As we think this week about helping our kids find lasting happiness, I want to discuss what I see as one of the biggest barriers our kids face. The current philosophy of encouraging our children to think of themselves as perpetual victims is extremely dangerous to our kids, especially those who are trying to overcome trauma.  The process of what one of my foster kids called “counting up victim points” is pernicious.  It deprives our kids of their ability to overcome their circumstances and leaves them mired in their victimhood.  If we really want to help children who have suffered trauma, we have to fight against this trend.

The biggest problem that I see with this trend is that it devalues our kids.  In this recounting, they are no more than the sum of all the trauma that they have suffered.  Looking through this lens ignores all of our kids’ strengths and virtues and the complexity of the human condition.  The victim perspective sees nothing other than their trauma.  In reality, our kids’ trauma need not, and should not, define the rest of their lives.  There is hope for them, and we shouldn’t let them forget it.

Another problem is that the victimhood mantra allows our kids to avoid the difficult and painful process of growing past their trauma.  In contemporary culture, there is an inexhaustible supply of oppressors to blame, whether it’s the patriarchy, white supremacy, structural racism, capitalists, bureaucrats, or the establishment.  By definition, these villains are too powerful for individual victims to oppose, so there is no hope, and indeed no need, for our kids to try to succeed.  They can take the easy way of blaming others and avoid the hard part of growing past trauma.

Of course, we shouldn’t ignore the trauma that our kids have suffered.  Many of them have been victimized.  The world is not fair, and many of our kids will have to face unfairness.  It is more difficult than it should be to be a minority.  People with money can access better mental health care than people without.  Rich people can ride out difficult times more easily than poor people.  We have to acknowledge those problems.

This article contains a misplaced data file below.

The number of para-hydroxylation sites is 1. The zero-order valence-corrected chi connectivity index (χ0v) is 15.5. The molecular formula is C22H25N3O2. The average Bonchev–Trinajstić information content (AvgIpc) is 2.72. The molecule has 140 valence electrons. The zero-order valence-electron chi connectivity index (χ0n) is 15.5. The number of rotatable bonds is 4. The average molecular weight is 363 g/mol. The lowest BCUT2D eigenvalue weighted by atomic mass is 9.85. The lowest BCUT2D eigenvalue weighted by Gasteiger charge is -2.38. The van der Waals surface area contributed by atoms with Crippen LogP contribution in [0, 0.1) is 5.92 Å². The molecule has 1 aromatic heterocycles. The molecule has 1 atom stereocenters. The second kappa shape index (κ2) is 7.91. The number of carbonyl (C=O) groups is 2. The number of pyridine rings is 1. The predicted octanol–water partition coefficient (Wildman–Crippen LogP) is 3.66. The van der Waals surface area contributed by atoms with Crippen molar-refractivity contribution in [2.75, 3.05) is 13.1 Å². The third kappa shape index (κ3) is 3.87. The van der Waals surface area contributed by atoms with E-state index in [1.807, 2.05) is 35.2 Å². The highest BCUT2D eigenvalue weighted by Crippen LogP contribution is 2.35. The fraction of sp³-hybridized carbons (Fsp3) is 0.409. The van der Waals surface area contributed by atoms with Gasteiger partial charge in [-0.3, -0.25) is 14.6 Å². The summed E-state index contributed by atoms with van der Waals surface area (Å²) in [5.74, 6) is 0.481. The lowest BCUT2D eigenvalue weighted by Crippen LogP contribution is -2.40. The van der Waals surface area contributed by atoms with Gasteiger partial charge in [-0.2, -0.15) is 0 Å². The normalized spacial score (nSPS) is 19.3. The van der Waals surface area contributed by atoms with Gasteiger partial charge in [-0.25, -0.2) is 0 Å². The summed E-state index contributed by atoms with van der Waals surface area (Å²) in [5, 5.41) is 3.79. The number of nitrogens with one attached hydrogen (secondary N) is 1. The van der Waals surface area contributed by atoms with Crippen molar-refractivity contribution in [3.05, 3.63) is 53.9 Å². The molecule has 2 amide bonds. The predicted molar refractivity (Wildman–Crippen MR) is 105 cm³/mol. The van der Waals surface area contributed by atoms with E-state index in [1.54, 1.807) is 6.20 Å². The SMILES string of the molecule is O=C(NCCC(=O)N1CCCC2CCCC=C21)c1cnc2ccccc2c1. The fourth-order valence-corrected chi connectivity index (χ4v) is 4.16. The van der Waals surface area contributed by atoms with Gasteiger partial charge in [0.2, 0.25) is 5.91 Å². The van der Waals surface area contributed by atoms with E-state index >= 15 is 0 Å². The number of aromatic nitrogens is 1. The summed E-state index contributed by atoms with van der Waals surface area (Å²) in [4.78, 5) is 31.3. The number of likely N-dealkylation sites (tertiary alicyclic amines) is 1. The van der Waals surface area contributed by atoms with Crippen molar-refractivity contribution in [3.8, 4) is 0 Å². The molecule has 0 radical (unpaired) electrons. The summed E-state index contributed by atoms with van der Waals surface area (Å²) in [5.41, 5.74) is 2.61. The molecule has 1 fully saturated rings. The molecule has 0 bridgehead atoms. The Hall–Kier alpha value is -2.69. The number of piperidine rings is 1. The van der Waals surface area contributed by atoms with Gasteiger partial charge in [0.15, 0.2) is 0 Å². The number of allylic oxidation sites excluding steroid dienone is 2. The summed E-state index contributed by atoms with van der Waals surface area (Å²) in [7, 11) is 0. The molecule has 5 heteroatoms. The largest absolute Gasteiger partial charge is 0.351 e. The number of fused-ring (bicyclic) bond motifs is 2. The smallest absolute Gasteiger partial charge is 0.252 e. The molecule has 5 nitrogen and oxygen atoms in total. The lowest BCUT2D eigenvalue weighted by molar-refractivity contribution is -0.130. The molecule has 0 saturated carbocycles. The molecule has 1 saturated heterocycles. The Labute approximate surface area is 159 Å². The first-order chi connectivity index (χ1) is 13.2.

We cannot stop with that acknowledgement, however.  I have written before about the research showing how debilitating it is for our kids to make their trauma the central reference point of their lives.  We have to help them find positive experiences to counteract their adverse experiences and develop the self-confidence to change their lives.

I like to use the analogy of a broken leg.  We do not expect someone with a fractured femur to run or even jog..  We make sure that they have whatever medical care they need and then we provide a cast and crutches.  We don’t expect them to fully use their leg until it has healed.

On the other hand, we don’t want patients to stay in casts and use crutches long-term.  Keeping those supports in place would change their gait, harm their health, and eventually leave them disabled.  They have to give up those supports to function.

The same principle holds true for emotional injuries.  We can’t expect our children to fully function when they are still hurting from trauma.  They need understanding and support while they heal.  But we don’t want them to have those supports so long that they can’t function without them.

I’m afraid that a victimhood culture does exactly that to our children.  They become comfortable thinking of themselves as victims, and they value the currency that the status brings.  They never learn how to be anything other than a victim, and they never become emotionally healthy and successfully functioning adults.  

We have to resist this trend and empower our kids to heal from their trauma.  Only then can they create the happy lives that we want them to have.


Debbie Ausburn

Helping foster parents and stepparents learn how to be the person who is not supposed to be there.